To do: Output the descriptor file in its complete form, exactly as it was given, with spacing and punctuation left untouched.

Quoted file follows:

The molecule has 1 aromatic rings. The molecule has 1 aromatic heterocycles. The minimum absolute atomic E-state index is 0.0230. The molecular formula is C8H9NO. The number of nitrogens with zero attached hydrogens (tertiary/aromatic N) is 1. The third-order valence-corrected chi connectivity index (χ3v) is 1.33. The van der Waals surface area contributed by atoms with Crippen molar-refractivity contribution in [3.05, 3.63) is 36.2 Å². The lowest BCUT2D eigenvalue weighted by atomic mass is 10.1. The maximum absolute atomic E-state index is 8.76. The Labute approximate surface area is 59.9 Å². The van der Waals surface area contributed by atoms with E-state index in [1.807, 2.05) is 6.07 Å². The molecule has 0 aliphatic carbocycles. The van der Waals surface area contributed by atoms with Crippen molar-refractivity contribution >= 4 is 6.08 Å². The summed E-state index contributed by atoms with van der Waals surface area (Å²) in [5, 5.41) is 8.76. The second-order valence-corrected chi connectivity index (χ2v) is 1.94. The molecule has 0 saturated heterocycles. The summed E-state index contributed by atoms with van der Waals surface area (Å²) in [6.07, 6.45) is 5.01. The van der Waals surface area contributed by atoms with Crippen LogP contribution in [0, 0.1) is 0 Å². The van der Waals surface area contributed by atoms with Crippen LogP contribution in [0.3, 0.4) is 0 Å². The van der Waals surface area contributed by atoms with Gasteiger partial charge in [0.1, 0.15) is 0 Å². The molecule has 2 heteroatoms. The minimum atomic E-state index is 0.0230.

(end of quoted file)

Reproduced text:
The molecule has 1 aromatic rings. The molecule has 1 aromatic heterocycles. The minimum absolute atomic E-state index is 0.0230. The molecular formula is C8H9NO. The number of nitrogens with zero attached hydrogens (tertiary/aromatic N) is 1. The third-order valence-corrected chi connectivity index (χ3v) is 1.33. The van der Waals surface area contributed by atoms with Crippen molar-refractivity contribution in [3.05, 3.63) is 36.2 Å². The lowest BCUT2D eigenvalue weighted by atomic mass is 10.1. The maximum absolute atomic E-state index is 8.76. The Labute approximate surface area is 59.9 Å². The van der Waals surface area contributed by atoms with E-state index in [1.807, 2.05) is 6.07 Å². The molecule has 0 aliphatic carbocycles. The van der Waals surface area contributed by atoms with Crippen molar-refractivity contribution >= 4 is 6.08 Å². The summed E-state index contributed by atoms with van der Waals surface area (Å²) in [5, 5.41) is 8.76. The second-order valence-corrected chi connectivity index (χ2v) is 1.94. The molecule has 0 saturated heterocycles. The summed E-state index contributed by atoms with van der Waals surface area (Å²) in [6.07, 6.45) is 5.01. The van der Waals surface area contributed by atoms with Crippen LogP contribution in [0, 0.1) is 0 Å². The van der Waals surface area contributed by atoms with Crippen LogP contribution in [0.3, 0.4) is 0 Å². The van der Waals surface area contributed by atoms with Gasteiger partial charge in [0.1, 0.15) is 0 Å². The molecule has 2 heteroatoms. The minimum atomic E-state index is 0.0230.